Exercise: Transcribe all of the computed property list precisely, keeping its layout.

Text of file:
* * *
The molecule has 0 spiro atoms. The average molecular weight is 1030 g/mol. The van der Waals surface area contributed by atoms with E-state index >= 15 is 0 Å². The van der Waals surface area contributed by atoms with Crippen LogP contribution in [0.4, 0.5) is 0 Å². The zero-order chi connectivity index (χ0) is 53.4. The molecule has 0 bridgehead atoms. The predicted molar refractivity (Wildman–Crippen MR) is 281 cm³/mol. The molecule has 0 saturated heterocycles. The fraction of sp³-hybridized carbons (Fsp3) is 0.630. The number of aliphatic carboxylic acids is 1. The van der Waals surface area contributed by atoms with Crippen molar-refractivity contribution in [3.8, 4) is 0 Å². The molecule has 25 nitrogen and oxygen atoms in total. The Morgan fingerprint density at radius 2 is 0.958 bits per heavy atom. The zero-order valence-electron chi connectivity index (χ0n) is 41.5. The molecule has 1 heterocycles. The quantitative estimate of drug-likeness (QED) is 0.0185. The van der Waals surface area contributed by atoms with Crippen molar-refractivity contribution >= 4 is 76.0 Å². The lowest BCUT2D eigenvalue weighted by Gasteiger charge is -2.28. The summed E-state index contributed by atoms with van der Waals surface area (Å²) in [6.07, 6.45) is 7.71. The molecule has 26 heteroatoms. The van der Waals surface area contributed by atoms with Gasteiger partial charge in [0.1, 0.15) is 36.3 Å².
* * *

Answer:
The molecule has 0 spiro atoms. The average molecular weight is 1030 g/mol. The van der Waals surface area contributed by atoms with E-state index >= 15 is 0 Å². The van der Waals surface area contributed by atoms with Crippen LogP contribution in [0.4, 0.5) is 0 Å². The zero-order chi connectivity index (χ0) is 53.4. The molecule has 0 bridgehead atoms. The predicted molar refractivity (Wildman–Crippen MR) is 281 cm³/mol. The molecule has 0 saturated heterocycles. The fraction of sp³-hybridized carbons (Fsp3) is 0.630. The number of aliphatic carboxylic acids is 1. The van der Waals surface area contributed by atoms with Crippen molar-refractivity contribution in [3.8, 4) is 0 Å². The molecule has 25 nitrogen and oxygen atoms in total. The Morgan fingerprint density at radius 2 is 0.958 bits per heavy atom. The zero-order valence-electron chi connectivity index (χ0n) is 41.5. The molecule has 1 heterocycles. The quantitative estimate of drug-likeness (QED) is 0.0185. The van der Waals surface area contributed by atoms with Crippen molar-refractivity contribution >= 4 is 76.0 Å². The lowest BCUT2D eigenvalue weighted by Gasteiger charge is -2.28. The summed E-state index contributed by atoms with van der Waals surface area (Å²) in [6.07, 6.45) is 7.71. The molecule has 26 heteroatoms. The van der Waals surface area contributed by atoms with Gasteiger partial charge in [0.1, 0.15) is 36.3 Å².